A top Obama administration official says U.S. authorities are watching the relationship between Iran and North Korea “very carefully,” but have so far had difficulty verifying reports of “military missile nuclear engagement” between two rogue powers.
The comments from Deputy Secretary of State Antony Blinken came during a tense exchange with lawmakers Thursday on the question of whether the administration is doing enough to block potential weapons and technology transfers between Pyongyang and Tehran.
Mr. Blinken told lawmakers they were “right to raise the subject” during a House Foreign Affairs Committee hearing.
But he appeared less than eager to respond when a key panel Democrat suggested that Iran may be eager to buy nuclear weapons from North Korea in the wake of the nuclear accord that the Iranians reached last summer with the U.S. and other world powers.
The accord, which saw the Iranians cut their own nuclear program in exchange for sanctions relief from the West, is seen to have freed up significant financial resources for the government in Tehran.
The North Koreans “need money” and Iran now has significant cash from the sanctions relief “burning a hole in their pocket,” said Rep. Brad Sherman, California Democrat, who noted that North Korea previously sold technology to Syria for the “Al Kibar Syrian-Iranian nuclear weapons program that the Israelis bombed in 2007.”
The big question, according to Mr. Sherman, is whether U.S. officials are doing enough to prevent Iranian airplanes from moving materials directly between North Korea and Iran without stops in between, where such planes might be inspected by outside observers — namely the Chinese.
“Is the [Obama] administration working towards an understanding with China that an Iranian plane will not be allowed to fly to North Korea without stopping in China for fuel?” the California Democrat asked.
“With regard to Iran and North Korea, this is something we’re watching very carefully and you’re right to raise the subject,” said Mr. Blinken. “They’ve had a history of political engagement some of the reports of military missile nuclear engagement have been much harder to verify.”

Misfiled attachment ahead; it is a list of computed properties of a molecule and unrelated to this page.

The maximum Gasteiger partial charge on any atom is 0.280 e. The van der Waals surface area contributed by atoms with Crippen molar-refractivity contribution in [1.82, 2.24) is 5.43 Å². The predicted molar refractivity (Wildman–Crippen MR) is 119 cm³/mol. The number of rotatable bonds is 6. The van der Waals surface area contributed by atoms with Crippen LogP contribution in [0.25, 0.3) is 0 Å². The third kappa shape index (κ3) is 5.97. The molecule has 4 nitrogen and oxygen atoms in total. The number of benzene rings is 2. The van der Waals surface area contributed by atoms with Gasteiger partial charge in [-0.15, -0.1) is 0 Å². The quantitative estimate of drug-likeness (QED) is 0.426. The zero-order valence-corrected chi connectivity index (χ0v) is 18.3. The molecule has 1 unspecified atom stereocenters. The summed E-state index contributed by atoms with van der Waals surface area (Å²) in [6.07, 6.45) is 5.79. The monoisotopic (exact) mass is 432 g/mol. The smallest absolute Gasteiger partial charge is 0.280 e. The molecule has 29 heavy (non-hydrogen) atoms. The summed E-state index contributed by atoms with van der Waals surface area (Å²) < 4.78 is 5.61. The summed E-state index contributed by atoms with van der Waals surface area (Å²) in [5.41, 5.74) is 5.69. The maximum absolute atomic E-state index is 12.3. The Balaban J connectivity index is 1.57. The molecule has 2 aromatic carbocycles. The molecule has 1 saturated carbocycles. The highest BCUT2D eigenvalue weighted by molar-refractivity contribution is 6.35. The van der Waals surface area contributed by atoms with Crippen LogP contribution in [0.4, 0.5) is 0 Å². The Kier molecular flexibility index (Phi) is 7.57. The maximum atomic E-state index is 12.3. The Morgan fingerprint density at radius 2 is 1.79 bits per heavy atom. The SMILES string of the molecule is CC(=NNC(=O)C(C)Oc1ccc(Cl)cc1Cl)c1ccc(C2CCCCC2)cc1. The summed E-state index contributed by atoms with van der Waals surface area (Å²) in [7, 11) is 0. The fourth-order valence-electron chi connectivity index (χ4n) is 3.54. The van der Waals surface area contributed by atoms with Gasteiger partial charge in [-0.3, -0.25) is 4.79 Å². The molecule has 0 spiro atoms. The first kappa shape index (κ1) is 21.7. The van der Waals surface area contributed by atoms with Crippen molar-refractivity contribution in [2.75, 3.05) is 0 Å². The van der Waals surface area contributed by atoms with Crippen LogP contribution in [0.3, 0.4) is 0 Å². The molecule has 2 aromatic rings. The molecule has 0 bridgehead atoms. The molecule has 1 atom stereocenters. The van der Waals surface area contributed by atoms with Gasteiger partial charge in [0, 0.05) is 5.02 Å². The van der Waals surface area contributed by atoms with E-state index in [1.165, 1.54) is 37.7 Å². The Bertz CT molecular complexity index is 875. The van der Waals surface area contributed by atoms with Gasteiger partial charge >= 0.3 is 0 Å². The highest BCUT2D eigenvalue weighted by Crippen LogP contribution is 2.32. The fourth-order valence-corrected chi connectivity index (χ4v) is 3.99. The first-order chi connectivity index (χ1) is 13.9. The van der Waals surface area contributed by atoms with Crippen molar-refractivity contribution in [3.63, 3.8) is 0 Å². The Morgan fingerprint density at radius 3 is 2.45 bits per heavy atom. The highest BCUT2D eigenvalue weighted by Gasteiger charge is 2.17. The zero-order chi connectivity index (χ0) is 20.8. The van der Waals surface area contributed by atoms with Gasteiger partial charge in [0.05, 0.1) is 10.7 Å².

The deputy secretary of state seemed poised to say more, but Mr. Sherman interrupted.
“Mr. Blinken are you denying the reports that the Al Kibar nuclear facility was North Korean technology?” he asked.
“I’m just saying that what we’re looking at is concrete evidence of relationships across the board, beyond the political,” responded Mr. Blinken. “What we’re focused on is exactly what you pointed to. I think you make a very important point.”
Mr. Sherman pressed further, asking again whether the Obama administration is “working to get China to say that they won’t allow the plane to go across [Chinese airspace] without stopping for fuel where it could be inspected?”
“All of the members of the United Nations are bound by the Security Council resolutions that say that there is to be no military ballistic or nuclear cooperation with the [North Korea],” responded Mr. Blinken. “As a result they have obligations.”
The answer seemed only to agitate Mr. Sherman.
“So the Iranian plane, if it went to North Korea, would be violating a U.N. resolution, but if it flew nonstop over China no one would know about it,” the lawmaker said. “You’re relying on Iran’s dedication to adhering to the U.N. resolutions?”
“We’re looking to every country involved to make good on its obligations,” said Mr. Blinken.
Mr. Sherman responded by continuing to push the matter.
“I urge you to talk to Beijing about making that plane land because if your sole defense for what I laid out is that the Iranians wouldn’t want to violate a U.N. resolution and they’d feel bad about violating international law, that is insufficient defense,” he said.
“If the Iranian plane going to North Korea does not stop in China, then it may not have a trade delegation on it, it may have cash going one way and nuclear weapons going the other way and that is a very specific issue,” Mr. Sherman said.
The exchange reflected what has recently become a growing concern among some lawmakers, intelligence officials and national security analyst over the prospect that Iran may “outsource” its nuclear program to Iran in the wake of last summer’s nuclear accord.
In September, CIA Director John Brennan acknowledged that his agency was monitoring whether Iran may seek assistance from another rogue state such as North Korea, perhaps by colluding with Pyongyang toward the secret purchase and transfer of nuclear weapons to Tehran.
Michael Pillsbury, who heads the Center for Chinese Strategy at the Hudson Institute in Washington, has expressed concern that China — upon which the Obama administration has heavily relied to help contain North Korea’s recent nuclear provocations — is turning a blind eye to illicit collaboration between Tehran and Pyongyang.
“My hope is China will denounce the North Korean proliferation of nuclear and missile technology to Iran,” Mr. Pillsbury told The Washington Times in early April. “China should not permit suspicious North Korean flights over Chinese territory to Iran. That would be a true test of China’s claims not to be a close ally of North Korea.”